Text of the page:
I’ve never written another book that was inspired by something that actually happened in our family. I have been inspired by many true events. And I must confess, I put a lot of people I know or have met into my books, fortunately they never recognize themselves.

Speaking of family, we couldn’t leave out your darling husband, Hap. Does he ever inspire your characters? 

Hubby has never been an inspiration for a character, however many of his attributes show up in Hutch. Though Pastor Hutch, Tempe’s husband, is not based on my husband, many of Hutch’s beliefs and convictions are a lot like my hubby’s. 

Before you leave, tell us a little about your new Tempe Crabtree mystery, Raging Water.

Deputy Tempe Crabtree’s investigation of the murder of two close friends is complicated when relentless rain turns Bear Creek into a raging river. Homes are inundated and a mud slide blocks the only road out of Bear Creek stranding many—including the murderer.
Can’t wait to read it!

Thank you for stopping by today. We look forward to seeing you in person soon.

Thank you for this opportunity. I’m looking forward to spending time with the both of you in the near future also.
Contest: The person who leaves comments on the most blogs will have his/her name used for a character in my next book—can choose if you want it in a Deputy Tempe Crabtree mystery or a Rocky Bluff P.D. crime novel.
Marilyn Meredith is the author of over thirty published novels, including the award winning Deputy Tempe Crabtree mystery series, the latest Raging Water from Mundania Press. Writing as F. M. Meredith, her latest Rocky Bluff P.D. crime novel us No Bells, the forth from Oak Tree Press. Marilyn is a member of EPIC, three chapters of Sisters in Crime, Mystery Writers of America, and on the board of the Public Safety Writers of America. Visit her at http://fictionforyou.com and follow her blog at http://marilymeredith.blogspot.com/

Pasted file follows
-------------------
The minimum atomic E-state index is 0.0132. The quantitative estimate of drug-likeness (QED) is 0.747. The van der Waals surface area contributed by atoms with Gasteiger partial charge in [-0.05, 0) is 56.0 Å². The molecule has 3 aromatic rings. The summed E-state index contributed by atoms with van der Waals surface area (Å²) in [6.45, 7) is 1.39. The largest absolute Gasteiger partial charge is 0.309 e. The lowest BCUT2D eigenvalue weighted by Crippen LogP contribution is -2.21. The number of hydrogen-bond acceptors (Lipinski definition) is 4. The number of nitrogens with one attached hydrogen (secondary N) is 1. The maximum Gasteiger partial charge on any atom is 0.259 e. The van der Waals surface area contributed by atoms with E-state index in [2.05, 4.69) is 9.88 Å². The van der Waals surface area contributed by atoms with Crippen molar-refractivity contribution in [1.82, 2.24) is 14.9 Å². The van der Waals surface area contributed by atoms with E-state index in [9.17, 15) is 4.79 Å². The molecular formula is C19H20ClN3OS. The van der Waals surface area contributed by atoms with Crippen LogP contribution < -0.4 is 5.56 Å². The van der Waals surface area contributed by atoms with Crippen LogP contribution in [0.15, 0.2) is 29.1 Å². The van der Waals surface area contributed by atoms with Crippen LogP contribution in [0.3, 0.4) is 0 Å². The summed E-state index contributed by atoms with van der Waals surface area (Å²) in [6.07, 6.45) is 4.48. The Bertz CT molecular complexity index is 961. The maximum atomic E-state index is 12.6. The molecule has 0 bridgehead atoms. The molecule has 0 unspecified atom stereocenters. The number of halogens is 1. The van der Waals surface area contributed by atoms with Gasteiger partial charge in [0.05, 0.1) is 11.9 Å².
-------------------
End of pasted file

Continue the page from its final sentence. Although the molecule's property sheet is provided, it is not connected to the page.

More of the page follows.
I know there are some people who like to read a series in order, but let me reassure you that every book is complete. Though the characters grow through each book, the crime is always solved. Here is the order of the books for anyone who wants to know: Deadly Trail, Deadly Omen, Unequally Yoked, Intervention, Wing Beat, Calling the Dead, Judgment Fire, Kindred Spirits, Dispel the Mist, Invisible Path, Bears With Us, Raging Water.

Monday, September 17, 2012

Theme Park Junkies

Okay, we are self-confessed theme park junkies. We were two of the many kids who grew up watching the TV show Disneyland, an unabashed infomercial for Walt Disney’s new amusement park being built in Anaheim, CA.